The UN Security Council and global action on climate change

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Climate change has long been recognized as constituting a threat to international security. The 1988 Toronto Conference, which marked the beginning of intergovernmental cooperation on climate change, acknowledged in its conference statement that changes to the earth’s atmosphere ‘represent a major threat to international security’. More recently, research has pointed both to the threat posed directly by extreme storms, drought, rising sea levels and floods but also by indirect impacts, such as those on human health, displacement and migration, and conflict. In each of these scenarios, climate change serves as an ‘underlying metadriver of unpredictable instability. To date, however, even discussion of the climate issue by the United Nations Security Council has been contentious

Global governance responses to climate change remain centred on the United Nations Framework Convention on Climate Change (UNFCCC) regime, emanating from the UN General Assembly. In the same year that the Toronto Conference declared climate change a threat to international security, the United Nations General Assembly (UNGA) declared climate change to be a ‘common concern of mankind’, setting in place a tension that has existed ever since – between the UN Security Council as the apex of the international security institutional architecture and the UNFCCC regime founded on the principle of ‘Common But Differentiated Responsibilities’ (CBDR). Many still espouse the view that the Council lacks the legitimacy to take action in the climate change policy arena.

The complex nature of the climate change governance challenge means, however, that the issue and/or its consequences now also feature on the agenda of an ever-increasing array of international institutions, including the G20, International Maritime Organization, World Bank and the Office of the United Nations High Commissioner for Refugees. There has been growing recognition of the need for far-reaching, complementary efforts requiring enhanced coordination on the part of all international institutions; the most recent report of the Intergovernmental Panel on Climate Change (IPCC) pointed to the need in climate change governance to ‘maximise potential institutional synergies’.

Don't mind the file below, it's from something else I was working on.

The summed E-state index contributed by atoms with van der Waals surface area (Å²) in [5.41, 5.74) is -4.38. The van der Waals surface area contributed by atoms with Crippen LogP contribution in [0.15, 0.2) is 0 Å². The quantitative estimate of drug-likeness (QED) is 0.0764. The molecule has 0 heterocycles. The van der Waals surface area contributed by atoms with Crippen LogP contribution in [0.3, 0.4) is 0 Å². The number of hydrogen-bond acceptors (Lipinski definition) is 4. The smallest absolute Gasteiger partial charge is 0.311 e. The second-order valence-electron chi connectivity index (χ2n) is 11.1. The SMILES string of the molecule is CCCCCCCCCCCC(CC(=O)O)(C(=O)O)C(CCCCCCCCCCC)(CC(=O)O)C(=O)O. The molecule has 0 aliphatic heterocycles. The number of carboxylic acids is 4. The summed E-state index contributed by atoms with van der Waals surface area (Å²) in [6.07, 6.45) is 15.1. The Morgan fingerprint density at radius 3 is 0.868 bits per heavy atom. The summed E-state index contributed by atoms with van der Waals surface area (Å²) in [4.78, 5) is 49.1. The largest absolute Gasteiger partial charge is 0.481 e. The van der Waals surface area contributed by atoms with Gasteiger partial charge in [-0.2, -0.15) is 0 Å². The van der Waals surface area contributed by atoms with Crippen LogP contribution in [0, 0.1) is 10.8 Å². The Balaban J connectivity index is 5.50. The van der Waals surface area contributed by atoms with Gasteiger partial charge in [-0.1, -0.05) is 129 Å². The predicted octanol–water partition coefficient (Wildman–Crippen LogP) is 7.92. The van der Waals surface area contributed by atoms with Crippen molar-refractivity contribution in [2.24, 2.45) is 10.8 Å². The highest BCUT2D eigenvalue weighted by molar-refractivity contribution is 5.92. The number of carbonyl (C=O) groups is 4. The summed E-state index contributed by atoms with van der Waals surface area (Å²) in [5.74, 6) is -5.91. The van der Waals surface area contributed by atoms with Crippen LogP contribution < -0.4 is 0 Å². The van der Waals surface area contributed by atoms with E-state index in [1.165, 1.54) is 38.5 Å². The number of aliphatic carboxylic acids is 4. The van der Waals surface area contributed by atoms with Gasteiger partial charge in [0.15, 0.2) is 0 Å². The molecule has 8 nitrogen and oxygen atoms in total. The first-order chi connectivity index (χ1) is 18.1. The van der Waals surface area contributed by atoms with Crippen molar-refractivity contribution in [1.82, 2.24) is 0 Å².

The need for institutional coordination is set to increase. Relevant recent advances in climate science point to the possibility of reaching future social and political tipping points that would constitute multifaceted and multiscalar global crises. Absent dramatically greater policy success than hitherto, the question of whether it would be legitimate for the Council to respond to climate change might well be reversed at such a point to the question of how the Council could legitimately and realistically refuse to contribute to governance solutions. This makes it particularly apposite to consider what constructive steps the Council could take to better prepare for the possibility of at some point needing to assume the role of global crisis coordinating body responding to the direct and indirect consequences of a warming planet.

This volume seeks to contribute to just such a discussion. This chapter first traces the evolution of the United Nations Security Council (UNSC) to demonstrate that there is a history of the Council tackling new dimensions of international security and developing new tools and processes with which to do so. The chapter then investigates the historical evolution of consideration of climate change by the Council and the gradual shift that has taken place from the issue of whether the Council has any legitimate role to play, to that of how best the Council might make a contribution and, how best it might relate its efforts to those being taken by other international, and indeed national and local, actors. This chapter lays the groundwork for the more detailed consideration of specific Council tools in subsequent chapters.

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Edward Elgar


Shirley V. Scott & Charlotte Ku

Book Title

Climate Change and the UN Security Council